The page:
Replacing real ground on structures is expensive. Nothing can genuinely replace ‘true ground’, particularly large trees and ‘real’ landscapes. It is impossible to grow large trees without sufficient soil. For large trees, planters must be ample and have a very good drainage system. The economic and technical challenges need to be planned for and embraced by developers/owners, project engineers, and designers. The greening of buildings, however, is inevitable and necessary, and so we strive to develop effective techniques for establishing new environments in the most hostile and often unsuitable conditions. To do this we use a number of techniques, which have been tried and are being continually tested.

Green Roofs and Extensive Roof Gardens

A ‘green roof’ technique is used for non-accessible roofs with the objective of providing a green surface for insulation and environmental reasons. The intent is to create a green carpet of plant species which have been rigorously tested to find the strongest plants with a good growing habit, drought resistance, and the ability to withstand full sun, and which have a very shallow rooting system.

Green Walls

Accurately, these walls cannot be included in the balance of the 100% replacement, but they contribute to the environment in their role of providing insulation, and ecological connectivity and diversity. Large bare, blank walls that are covered with vertical greenery are always examples of the existing technology, which combines a support frame, a vertically supported soil-less growing medium, a suitable irrigation system, and a selection of tested high-performance plant species. Many plants can climb vertically up walls without complex, expensive mechanical devices, but they take time to provide cover, so they tend to get overlooked. However, they should be used more widely.

JA+U The International Sustainable City by Kathryn Gustafson and Henry Steed

Roof Gardens

Within accessible spaces on higher levels, ‘roof gardens’ perform as both aesthetic and social environments. These spaces may be sizeable and can contain entertainment, services, and recreation, which will turn them into small open spaces. The structural design will be very different from the green roof, providing larger planting infrastructure where trees can be grown and water features and various structures incorporated. All of these vertical greening methods can be applied from the second level to the very highest. As the microclimate of buildings changes, so design and plant selection will change. Wind will be a key issue at the higher levels.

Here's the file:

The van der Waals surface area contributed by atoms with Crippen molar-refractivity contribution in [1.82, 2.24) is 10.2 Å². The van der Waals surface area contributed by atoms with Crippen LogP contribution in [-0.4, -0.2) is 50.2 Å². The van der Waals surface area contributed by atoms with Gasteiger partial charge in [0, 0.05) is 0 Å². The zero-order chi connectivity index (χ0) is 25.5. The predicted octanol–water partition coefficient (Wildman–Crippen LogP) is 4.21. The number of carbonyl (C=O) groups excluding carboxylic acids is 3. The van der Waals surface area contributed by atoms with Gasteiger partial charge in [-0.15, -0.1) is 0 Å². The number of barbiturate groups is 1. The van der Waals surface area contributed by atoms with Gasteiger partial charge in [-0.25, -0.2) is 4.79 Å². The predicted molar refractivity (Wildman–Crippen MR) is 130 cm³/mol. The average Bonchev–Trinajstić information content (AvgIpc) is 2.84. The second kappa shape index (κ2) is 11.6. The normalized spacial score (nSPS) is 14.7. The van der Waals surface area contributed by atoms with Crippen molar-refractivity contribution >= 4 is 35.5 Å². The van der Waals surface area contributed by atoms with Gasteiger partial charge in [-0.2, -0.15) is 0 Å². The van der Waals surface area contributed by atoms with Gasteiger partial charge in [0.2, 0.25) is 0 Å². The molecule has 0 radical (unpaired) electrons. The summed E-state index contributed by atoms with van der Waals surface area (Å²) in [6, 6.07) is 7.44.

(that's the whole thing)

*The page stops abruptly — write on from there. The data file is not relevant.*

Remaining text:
The Seamless Urban Landscape

In addition to the planting of urban structures, there is enhancement of the traditional ground plane. The ultimate green city has no boundaries. Visible junctions between buildings will not exist, as landscape and paving blend seamlessly into each other at different levels. Singapore is a leader in implementing this concept, and many urban areas are already boundary free. It is a concept of total environmental integration, where a single, unified environment of exceptional quality is being created and woven throughout the entire urban fabric. The urban forest is part of this network. Planting large numbers of trees along roads and in parks requires long term planning and a vision to use and replace this viable timber. Also part of this network is the urban farm. In future, large parts of our infrastructure and nonprogrammed open space will be managed like farms, producing vegetables, herbs, fruit, and livestock. Our roofs, particularly the large roofs of factories, schools, and public buildings will be used as market gardens, seedling nurseries, and fish and vegetable farms.
 

Conclusion

Much in our lives is inextricably bound to the world of plants, with the effect that we take them for granted. Plants are our most easily available contact with nature. We eat them, we sleep on them, our clothes are made from them, and a great proportion of our medicines come from them. In a new generation of urban landscapes we will cherish and nurture plants in new ways, bringing them into good use, and acknowledging the bounty of plants throughout our urban environments. In doing this, we will improve our health and enrich our lives. People of all ages will learn about plants and nature and become educated in natural husbandry, once again passing skills and knowledge from one generation to the next to create a better future.